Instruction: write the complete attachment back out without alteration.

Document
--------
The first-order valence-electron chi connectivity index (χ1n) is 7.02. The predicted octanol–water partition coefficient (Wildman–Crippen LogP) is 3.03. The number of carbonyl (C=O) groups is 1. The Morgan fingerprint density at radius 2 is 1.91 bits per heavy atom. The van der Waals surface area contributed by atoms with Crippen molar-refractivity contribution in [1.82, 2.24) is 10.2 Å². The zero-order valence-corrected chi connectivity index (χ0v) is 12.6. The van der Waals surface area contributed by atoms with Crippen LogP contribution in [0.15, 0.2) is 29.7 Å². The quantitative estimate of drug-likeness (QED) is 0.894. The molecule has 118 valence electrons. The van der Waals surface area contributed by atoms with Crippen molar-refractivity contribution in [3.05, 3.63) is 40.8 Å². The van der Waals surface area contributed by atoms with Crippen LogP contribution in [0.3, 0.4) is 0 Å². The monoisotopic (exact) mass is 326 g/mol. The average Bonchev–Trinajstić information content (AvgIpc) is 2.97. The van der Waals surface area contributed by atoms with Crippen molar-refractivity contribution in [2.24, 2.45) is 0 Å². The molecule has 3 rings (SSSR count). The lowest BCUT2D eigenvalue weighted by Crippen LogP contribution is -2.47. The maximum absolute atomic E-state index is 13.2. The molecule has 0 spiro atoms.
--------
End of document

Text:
The first-order valence-electron chi connectivity index (χ1n) is 7.02. The predicted octanol–water partition coefficient (Wildman–Crippen LogP) is 3.03. The number of carbonyl (C=O) groups is 1. The Morgan fingerprint density at radius 2 is 1.91 bits per heavy atom. The van der Waals surface area contributed by atoms with Crippen molar-refractivity contribution in [1.82, 2.24) is 10.2 Å². The zero-order valence-corrected chi connectivity index (χ0v) is 12.6. The van der Waals surface area contributed by atoms with Crippen LogP contribution in [0.15, 0.2) is 29.7 Å². The quantitative estimate of drug-likeness (QED) is 0.894. The molecule has 118 valence electrons. The van der Waals surface area contributed by atoms with Crippen molar-refractivity contribution in [3.05, 3.63) is 40.8 Å². The van der Waals surface area contributed by atoms with Crippen LogP contribution in [0.3, 0.4) is 0 Å². The monoisotopic (exact) mass is 326 g/mol. The average Bonchev–Trinajstić information content (AvgIpc) is 2.97. The van der Waals surface area contributed by atoms with Crippen molar-refractivity contribution in [2.24, 2.45) is 0 Å². The molecule has 3 rings (SSSR count). The lowest BCUT2D eigenvalue weighted by Crippen LogP contribution is -2.47. The maximum absolute atomic E-state index is 13.2. The molecule has 0 spiro atoms.